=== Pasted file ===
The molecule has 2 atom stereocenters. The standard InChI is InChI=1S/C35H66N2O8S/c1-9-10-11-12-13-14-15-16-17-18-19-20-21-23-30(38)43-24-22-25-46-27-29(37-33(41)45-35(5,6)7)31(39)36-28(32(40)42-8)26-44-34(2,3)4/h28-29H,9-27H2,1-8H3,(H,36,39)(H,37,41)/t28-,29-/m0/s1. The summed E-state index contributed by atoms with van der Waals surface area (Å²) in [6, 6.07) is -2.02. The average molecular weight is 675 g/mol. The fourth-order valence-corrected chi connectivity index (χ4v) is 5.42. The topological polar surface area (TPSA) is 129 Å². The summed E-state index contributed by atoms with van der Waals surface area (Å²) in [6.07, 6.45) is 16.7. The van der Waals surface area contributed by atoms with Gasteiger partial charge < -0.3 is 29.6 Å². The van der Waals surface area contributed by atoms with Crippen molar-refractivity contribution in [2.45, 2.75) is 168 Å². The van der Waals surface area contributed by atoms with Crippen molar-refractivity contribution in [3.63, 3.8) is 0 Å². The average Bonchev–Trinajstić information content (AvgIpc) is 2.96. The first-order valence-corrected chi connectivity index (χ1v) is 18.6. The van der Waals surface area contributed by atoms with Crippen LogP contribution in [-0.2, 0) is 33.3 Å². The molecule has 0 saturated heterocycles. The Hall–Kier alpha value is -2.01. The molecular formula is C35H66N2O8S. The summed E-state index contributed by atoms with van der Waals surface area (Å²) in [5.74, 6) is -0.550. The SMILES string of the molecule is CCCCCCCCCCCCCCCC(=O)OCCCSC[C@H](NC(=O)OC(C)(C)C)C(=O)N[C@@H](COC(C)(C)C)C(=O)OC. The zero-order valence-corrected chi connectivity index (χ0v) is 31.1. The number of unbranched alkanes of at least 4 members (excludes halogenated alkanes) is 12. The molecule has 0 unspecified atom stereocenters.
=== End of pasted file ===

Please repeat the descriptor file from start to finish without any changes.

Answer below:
The molecule has 2 atom stereocenters. The standard InChI is InChI=1S/C35H66N2O8S/c1-9-10-11-12-13-14-15-16-17-18-19-20-21-23-30(38)43-24-22-25-46-27-29(37-33(41)45-35(5,6)7)31(39)36-28(32(40)42-8)26-44-34(2,3)4/h28-29H,9-27H2,1-8H3,(H,36,39)(H,37,41)/t28-,29-/m0/s1. The summed E-state index contributed by atoms with van der Waals surface area (Å²) in [6, 6.07) is -2.02. The average molecular weight is 675 g/mol. The fourth-order valence-corrected chi connectivity index (χ4v) is 5.42. The topological polar surface area (TPSA) is 129 Å². The summed E-state index contributed by atoms with van der Waals surface area (Å²) in [6.07, 6.45) is 16.7. The van der Waals surface area contributed by atoms with Gasteiger partial charge < -0.3 is 29.6 Å². The van der Waals surface area contributed by atoms with Crippen molar-refractivity contribution in [2.45, 2.75) is 168 Å². The van der Waals surface area contributed by atoms with Crippen molar-refractivity contribution in [3.63, 3.8) is 0 Å². The average Bonchev–Trinajstić information content (AvgIpc) is 2.96. The first-order valence-corrected chi connectivity index (χ1v) is 18.6. The van der Waals surface area contributed by atoms with Crippen LogP contribution in [-0.2, 0) is 33.3 Å². The molecule has 0 saturated heterocycles. The Hall–Kier alpha value is -2.01. The molecular formula is C35H66N2O8S. The summed E-state index contributed by atoms with van der Waals surface area (Å²) in [5.74, 6) is -0.550. The SMILES string of the molecule is CCCCCCCCCCCCCCCC(=O)OCCCSC[C@H](NC(=O)OC(C)(C)C)C(=O)N[C@@H](COC(C)(C)C)C(=O)OC. The zero-order valence-corrected chi connectivity index (χ0v) is 31.1. The number of unbranched alkanes of at least 4 members (excludes halogenated alkanes) is 12. The molecule has 0 unspecified atom stereocenters.